‘I sold pepper on the streets of Ibadan’-Adeola Olubamiji, University of Saskatchewan’s first black PhD graduate in Biomedical Engineering

Nigeria’s Adeola Olubamiji, two weeks ago, became the first black person to obtain a PhD in the field of Biomedical Engineering at the 110-year-old University of Saskatchewan, Canada, often called “U of S”

But even more novel than this accomplishment is the very nature of her journey – the series of unlikely events that catapulted her to this amazing height. From a rough start, characterized by long periods of lack and seeming despair, Olubamiji weathered all the storms.

She recounted this story on her graduation day in a long post on social media.

“As the fifth child of five, I always had to wait for my turn. I was the last, a girl and raised by a mother who is a farmer, and a father who has little.

“I hawked pepper on the streets of Ibadan as early as age 10 to help my mum; went to public primary and secondary schools in Ibadan; attended OOU and studied physics.

“Because I had a 2:1 (Second Class Upper Division), it opened the door for me to proceed to Finland for a Master’s Degree in Biomedical Engineering. During this Master’s degree, I worked part-time as a cleaner, and did this after my Master’s as well.

“Out of determination, I applied to over 100 schools for my PhD and finally got a full three-year scholarship (later extended to four years) at the University of Saskatchewan, Canada, to pursue a PhD in Biomedical Engineering.

“While in that PhD programme, I worked part-time as a makeup artist, teaching assistant, braided hair, and fixed weaves to make extra money.”

Her doctoral thesis was entitled “Development of 3D-Printed Cartilage Constructs and Their Non-Invasive Assessment by Synchrotron-Based Inline-Phase Contrast Imaging Computed Tomography.” She dedicates her work and success to Africa, Nigeria, Ibadan, and other people and places connected to her early years; she also dedicates it to her family, her “future husband” and her “unborn children.”

She said, “Today, I walked the stage as the first black person to bag a PhD in Biomedical Engineering from the University of Saskatchewan, Canada!

“I walked the stage for you, Mama Africa, and for my Motherland Nigeria! I walked the stage for all of you black women disrespected and looked down on!

“I walked for all of you from my ghetto hood, Mokola, Ibadan. I walked for all OSU students and ex-students that got that look from people who think we are not brilliant!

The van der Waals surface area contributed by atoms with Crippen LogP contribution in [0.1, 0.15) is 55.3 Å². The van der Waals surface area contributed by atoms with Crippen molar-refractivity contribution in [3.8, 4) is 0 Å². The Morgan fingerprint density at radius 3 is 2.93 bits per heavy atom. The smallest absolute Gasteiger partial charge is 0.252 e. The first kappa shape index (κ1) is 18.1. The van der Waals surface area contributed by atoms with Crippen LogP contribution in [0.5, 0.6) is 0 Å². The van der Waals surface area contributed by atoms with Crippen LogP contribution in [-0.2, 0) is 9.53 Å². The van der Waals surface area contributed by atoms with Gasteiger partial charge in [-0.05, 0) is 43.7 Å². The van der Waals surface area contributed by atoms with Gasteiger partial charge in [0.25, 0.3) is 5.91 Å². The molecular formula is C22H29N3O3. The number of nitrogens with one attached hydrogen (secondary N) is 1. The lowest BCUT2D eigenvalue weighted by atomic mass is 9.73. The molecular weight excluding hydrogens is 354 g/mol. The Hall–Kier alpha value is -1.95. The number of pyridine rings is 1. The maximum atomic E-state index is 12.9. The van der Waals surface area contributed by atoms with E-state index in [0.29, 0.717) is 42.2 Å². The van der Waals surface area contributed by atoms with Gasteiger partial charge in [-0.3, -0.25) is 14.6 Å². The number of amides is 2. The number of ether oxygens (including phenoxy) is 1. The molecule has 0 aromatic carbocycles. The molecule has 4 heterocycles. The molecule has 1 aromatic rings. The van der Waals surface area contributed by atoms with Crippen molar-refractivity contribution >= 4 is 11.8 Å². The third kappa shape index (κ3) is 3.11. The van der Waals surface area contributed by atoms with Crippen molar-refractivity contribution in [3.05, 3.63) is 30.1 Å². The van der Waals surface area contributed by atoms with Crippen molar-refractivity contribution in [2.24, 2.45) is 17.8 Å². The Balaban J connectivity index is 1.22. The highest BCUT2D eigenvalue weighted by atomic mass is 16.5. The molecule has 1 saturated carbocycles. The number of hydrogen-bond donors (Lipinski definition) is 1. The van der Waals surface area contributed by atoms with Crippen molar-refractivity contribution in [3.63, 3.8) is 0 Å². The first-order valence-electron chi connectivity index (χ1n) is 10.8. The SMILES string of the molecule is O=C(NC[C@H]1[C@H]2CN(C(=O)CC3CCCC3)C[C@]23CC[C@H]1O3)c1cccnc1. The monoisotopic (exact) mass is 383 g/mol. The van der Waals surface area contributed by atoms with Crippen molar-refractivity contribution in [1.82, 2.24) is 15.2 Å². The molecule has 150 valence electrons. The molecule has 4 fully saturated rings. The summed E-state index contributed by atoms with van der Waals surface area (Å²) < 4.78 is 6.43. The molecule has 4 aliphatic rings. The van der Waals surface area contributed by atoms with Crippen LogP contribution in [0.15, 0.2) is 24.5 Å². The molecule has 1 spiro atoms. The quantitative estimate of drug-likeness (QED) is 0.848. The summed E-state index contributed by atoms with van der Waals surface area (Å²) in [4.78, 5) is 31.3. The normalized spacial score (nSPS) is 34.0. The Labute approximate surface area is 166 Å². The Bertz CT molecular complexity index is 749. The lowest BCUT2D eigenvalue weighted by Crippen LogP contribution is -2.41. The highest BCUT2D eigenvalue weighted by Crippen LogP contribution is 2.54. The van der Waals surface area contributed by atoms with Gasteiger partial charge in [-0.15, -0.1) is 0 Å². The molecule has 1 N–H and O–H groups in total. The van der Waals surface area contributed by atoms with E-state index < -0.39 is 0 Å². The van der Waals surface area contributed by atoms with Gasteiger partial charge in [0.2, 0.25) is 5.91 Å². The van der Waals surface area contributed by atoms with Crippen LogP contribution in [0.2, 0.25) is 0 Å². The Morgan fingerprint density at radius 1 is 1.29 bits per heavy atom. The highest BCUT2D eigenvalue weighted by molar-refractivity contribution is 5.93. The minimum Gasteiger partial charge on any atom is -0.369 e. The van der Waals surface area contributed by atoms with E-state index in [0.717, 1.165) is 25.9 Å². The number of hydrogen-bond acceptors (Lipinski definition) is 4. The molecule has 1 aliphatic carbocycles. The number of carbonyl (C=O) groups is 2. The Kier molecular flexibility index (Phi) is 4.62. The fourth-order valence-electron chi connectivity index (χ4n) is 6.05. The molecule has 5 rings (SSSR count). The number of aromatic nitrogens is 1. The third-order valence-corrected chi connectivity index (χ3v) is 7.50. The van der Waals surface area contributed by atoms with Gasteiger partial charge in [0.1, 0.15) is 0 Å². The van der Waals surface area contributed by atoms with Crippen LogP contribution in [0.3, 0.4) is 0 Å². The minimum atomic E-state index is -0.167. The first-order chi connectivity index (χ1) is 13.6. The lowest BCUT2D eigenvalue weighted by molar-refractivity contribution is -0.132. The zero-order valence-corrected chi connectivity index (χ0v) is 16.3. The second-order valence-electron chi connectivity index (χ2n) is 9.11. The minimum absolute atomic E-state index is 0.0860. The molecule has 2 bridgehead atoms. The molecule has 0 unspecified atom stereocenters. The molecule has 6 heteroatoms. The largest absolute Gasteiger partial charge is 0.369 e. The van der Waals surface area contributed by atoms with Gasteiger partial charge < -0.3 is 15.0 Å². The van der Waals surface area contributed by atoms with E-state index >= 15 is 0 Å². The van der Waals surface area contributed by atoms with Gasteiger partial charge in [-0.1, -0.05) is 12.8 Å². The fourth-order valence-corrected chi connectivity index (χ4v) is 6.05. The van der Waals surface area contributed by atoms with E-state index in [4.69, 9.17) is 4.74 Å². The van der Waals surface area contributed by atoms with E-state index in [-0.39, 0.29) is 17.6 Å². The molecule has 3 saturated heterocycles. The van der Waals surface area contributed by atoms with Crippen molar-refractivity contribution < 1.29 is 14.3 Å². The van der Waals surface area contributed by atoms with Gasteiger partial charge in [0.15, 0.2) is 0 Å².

“I walked for all of you Africans in Finland, wondering what is next for you

“Specially, I walked for you, my parents, siblings, and extended family, in fulfilment of your dreams!

“Specially, I walked the stage for you my late sister, Omoleye Olubamiji, and my late mentor Ayodele Olatunbosun.

“Today, I walked for my future husband and my unborn children who patiently waited for me to fulfil my dreams so that he can have a wife he will be proud of, and they can have a role model to look up to.

“I walked for all immigrants and all young adults who strived every day, chasing their dreams!

“I walked in celebration of the unfailing love of my first and one true love, Jesus Christ (in you I walk, in you I live, and in you I have had and will continue to have my being)!”

To many, it remains a wonder that a young woman so “disadvantaged”, even without the support of a husband, would find the strength, determination, and inspiration to embark on projects so bold and intimidating. Olubamiji shares some words of advice:

“Be bold, be innovative, be different, be you, be everything you want to be; but remember to put God first!

“Let no man, upbringing, money, circumstance, colour, past mistakes, institution, company, partner, background, let nothing tell you, ‘You can’t do it.’

“Go smart! Go hard!! Go for Gold!!! Go with God!!! Just get going!!!! #Grad2017 #PhDConvocation #UofS.”

Biomedical engineering combines medical science with physics, drawing also from a vast collection of other fields including technology and health sciences.

A note on the university’s website describes the field as “multidisciplinary”: “Biomedical Engineering links the Physical Sciences and Engineering with Clinical Medicine and the Life Sciences in many interdisciplinary activities. This multi-disciplinary field plays a vital role in bringing advances of the natural sciences and technology to our knowledge of life and especially to the service of human health.”

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